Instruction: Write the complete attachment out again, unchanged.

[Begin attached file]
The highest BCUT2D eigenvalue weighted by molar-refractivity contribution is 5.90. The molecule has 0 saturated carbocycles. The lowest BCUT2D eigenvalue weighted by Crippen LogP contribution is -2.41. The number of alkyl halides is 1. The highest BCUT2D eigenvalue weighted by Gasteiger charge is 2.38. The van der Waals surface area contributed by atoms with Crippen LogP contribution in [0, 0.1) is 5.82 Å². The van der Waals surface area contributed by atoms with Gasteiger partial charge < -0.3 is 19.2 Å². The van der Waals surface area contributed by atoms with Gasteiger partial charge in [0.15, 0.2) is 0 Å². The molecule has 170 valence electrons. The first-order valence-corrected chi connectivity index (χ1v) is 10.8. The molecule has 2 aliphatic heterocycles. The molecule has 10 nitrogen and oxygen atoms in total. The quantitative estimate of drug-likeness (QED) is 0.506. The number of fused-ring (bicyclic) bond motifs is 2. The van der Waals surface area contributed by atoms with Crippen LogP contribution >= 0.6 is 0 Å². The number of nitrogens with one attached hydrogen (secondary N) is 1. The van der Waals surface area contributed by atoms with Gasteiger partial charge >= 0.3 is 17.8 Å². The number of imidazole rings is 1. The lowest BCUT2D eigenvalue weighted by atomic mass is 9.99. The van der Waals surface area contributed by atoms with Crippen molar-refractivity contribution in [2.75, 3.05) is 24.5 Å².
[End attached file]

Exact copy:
The highest BCUT2D eigenvalue weighted by molar-refractivity contribution is 5.90. The molecule has 0 saturated carbocycles. The lowest BCUT2D eigenvalue weighted by Crippen LogP contribution is -2.41. The number of alkyl halides is 1. The highest BCUT2D eigenvalue weighted by Gasteiger charge is 2.38. The van der Waals surface area contributed by atoms with Crippen LogP contribution in [0, 0.1) is 5.82 Å². The van der Waals surface area contributed by atoms with Gasteiger partial charge < -0.3 is 19.2 Å². The van der Waals surface area contributed by atoms with Gasteiger partial charge in [0.15, 0.2) is 0 Å². The molecule has 170 valence electrons. The first-order valence-corrected chi connectivity index (χ1v) is 10.8. The molecule has 2 aliphatic heterocycles. The molecule has 10 nitrogen and oxygen atoms in total. The quantitative estimate of drug-likeness (QED) is 0.506. The number of fused-ring (bicyclic) bond motifs is 2. The van der Waals surface area contributed by atoms with Crippen LogP contribution >= 0.6 is 0 Å². The number of nitrogens with one attached hydrogen (secondary N) is 1. The van der Waals surface area contributed by atoms with Gasteiger partial charge >= 0.3 is 17.8 Å². The number of imidazole rings is 1. The lowest BCUT2D eigenvalue weighted by atomic mass is 9.99. The van der Waals surface area contributed by atoms with Crippen molar-refractivity contribution in [2.75, 3.05) is 24.5 Å².